The choice between building, downloading, or buying a configuration management tool comes down to a lot of factors, like cost, the size of your organization, and your plans for the future. Read on for some considerations to take forward as you look for the right configuration management system.

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Finding the Best Configuration Management Tools 

The options above can give you an idea of the landscape, but they shouldn't be taken as prescriptive. It can't be said enough that the “best” configuration management tool is the one that meets your specific needs.

Here are a few factors to consider when choosing a configuration management tool.

Your Environment 

How large and complex are the systems that you need to manage? Are you working within a cloud environment, on-prem, or a hybrid of both? How many users do you manage, and how large is the team that is managing them? 

Your Budget 

The price of a configuration management tool that handles one task, like version control for instance, will vary from a configuration management platform that will handle everything you need to configure within your environment. We’ll explore more about configuration platforms in the next section. 

Your Specific Requirements 

Do you need configuration management to help with compliance? To automate tasks? To update or patch systems? Not every configuration management tool will be able to support every kind of task — it’s important to approach your search with this in mind. 

You’ll want to ask yourself: 

  • Is it compatible and scalable with the current infrastructure? Configuration management software will need to play well with your current operating systems and scale to manage a growing number of nodes and team members that will need to access configuration management across complex environments.
  • What level of automation will you need? If you are looking for deployment automation, policy as code enforcement, or the overall management of systems and applications, you’ll want to make sure the tool offers some level of automation.
  • What are your industry compliance requirements? You’ll also want to think ahead for audits and generally ensure that active configuration is aligned with internal and external policy. 
  • What are the security features you’re looking for? Your configuration management solution should make it easy to manage the security of automation infrastructure. 

This is where the search for a single tool becomes complicated — can one tool accomplish every requirement that your configuration management plan needs?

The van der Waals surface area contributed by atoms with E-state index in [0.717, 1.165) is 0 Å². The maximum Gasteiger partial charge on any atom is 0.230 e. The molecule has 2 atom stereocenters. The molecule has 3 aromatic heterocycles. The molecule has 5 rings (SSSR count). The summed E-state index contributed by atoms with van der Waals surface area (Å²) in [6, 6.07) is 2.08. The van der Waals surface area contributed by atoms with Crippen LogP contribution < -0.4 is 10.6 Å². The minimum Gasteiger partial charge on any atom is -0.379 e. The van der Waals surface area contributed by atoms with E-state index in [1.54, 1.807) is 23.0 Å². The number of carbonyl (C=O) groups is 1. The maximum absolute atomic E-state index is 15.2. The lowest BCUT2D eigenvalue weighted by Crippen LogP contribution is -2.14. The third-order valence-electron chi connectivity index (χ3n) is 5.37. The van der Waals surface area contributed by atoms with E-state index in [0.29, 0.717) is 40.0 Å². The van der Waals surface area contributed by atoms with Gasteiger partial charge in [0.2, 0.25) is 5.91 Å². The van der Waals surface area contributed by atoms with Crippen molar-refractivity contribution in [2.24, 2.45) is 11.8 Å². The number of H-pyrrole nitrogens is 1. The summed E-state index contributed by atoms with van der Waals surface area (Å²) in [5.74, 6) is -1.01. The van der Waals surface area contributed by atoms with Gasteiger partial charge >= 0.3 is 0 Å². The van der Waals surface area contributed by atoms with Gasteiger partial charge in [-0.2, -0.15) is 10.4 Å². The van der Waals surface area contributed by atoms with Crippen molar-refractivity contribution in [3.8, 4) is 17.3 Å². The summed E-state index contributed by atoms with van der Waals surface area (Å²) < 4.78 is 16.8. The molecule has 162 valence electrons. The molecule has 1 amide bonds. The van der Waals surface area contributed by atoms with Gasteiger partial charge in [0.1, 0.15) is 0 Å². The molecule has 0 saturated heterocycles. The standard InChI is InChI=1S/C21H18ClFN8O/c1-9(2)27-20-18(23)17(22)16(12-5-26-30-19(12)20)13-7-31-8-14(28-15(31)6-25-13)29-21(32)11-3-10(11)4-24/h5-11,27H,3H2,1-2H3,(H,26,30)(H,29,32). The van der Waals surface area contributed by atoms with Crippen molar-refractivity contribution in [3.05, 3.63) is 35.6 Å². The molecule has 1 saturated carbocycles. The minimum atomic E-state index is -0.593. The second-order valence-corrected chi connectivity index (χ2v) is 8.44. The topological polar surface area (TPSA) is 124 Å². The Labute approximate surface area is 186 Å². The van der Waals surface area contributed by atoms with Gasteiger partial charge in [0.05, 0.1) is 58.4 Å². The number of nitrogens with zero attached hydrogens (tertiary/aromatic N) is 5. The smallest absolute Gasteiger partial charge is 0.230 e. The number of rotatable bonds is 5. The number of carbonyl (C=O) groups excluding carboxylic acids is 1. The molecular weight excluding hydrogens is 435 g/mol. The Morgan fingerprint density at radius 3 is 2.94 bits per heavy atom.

Enter the configuration platform, which encompasses multiple tools. 

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Configuration Tools vs. A Configuration Platform

Configuration management tools set out to accomplish a set of tasks — but what if you need a solution that does more than just configuration? What if you are looking for a tool that also includes visibility into changes being made and automated alerts to let you know how a change could impact your environment? 

A configuration platform covers more than specific tasks. 

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What is a Configuration Platform? 

A configuration management platform integrates multiple tools and capabilities for managing configuration and automation tasks across an entire IT environment. 

A platform includes infrastructure discovery, asset management, policy enforcement, and reporting and analytics. Configuration management platforms are designed to provide a more holistic view of an organization's IT environment and enable more comprehensive automation and management capabilities. 

Puppet Enterprise is an example of a configuration management platform, since it includes features such as:

  • Application delivery
  • Patch management
  • Compliance monitoring & reporting
  • IT process automation
  • Role-based access control

While configuration management tools are focused on specific areas of functionality, a configuration management platform provides a more comprehensive set of capabilities across an entire IT environment. 

Puppet is More Than Just a Configuration Tool 

Puppet Enterprise is more than just a tool for handling enterprise-scale configurations. We call it a 'platform' for a reason.

With testing, RBAC, compliance, and value reporting built in — and more capabilities available by premium extensions — Puppet Enterprise can help you manage automation, compliance, change management, and other tasks holistically across your environment while providing supporting enterprise observability and scalability. It’s this level of robust “can-do” management that really makes it more than a tool.

We’d love to show you what we mean with a free demo of Puppet Enterprise along with the different features that are specific to your needs: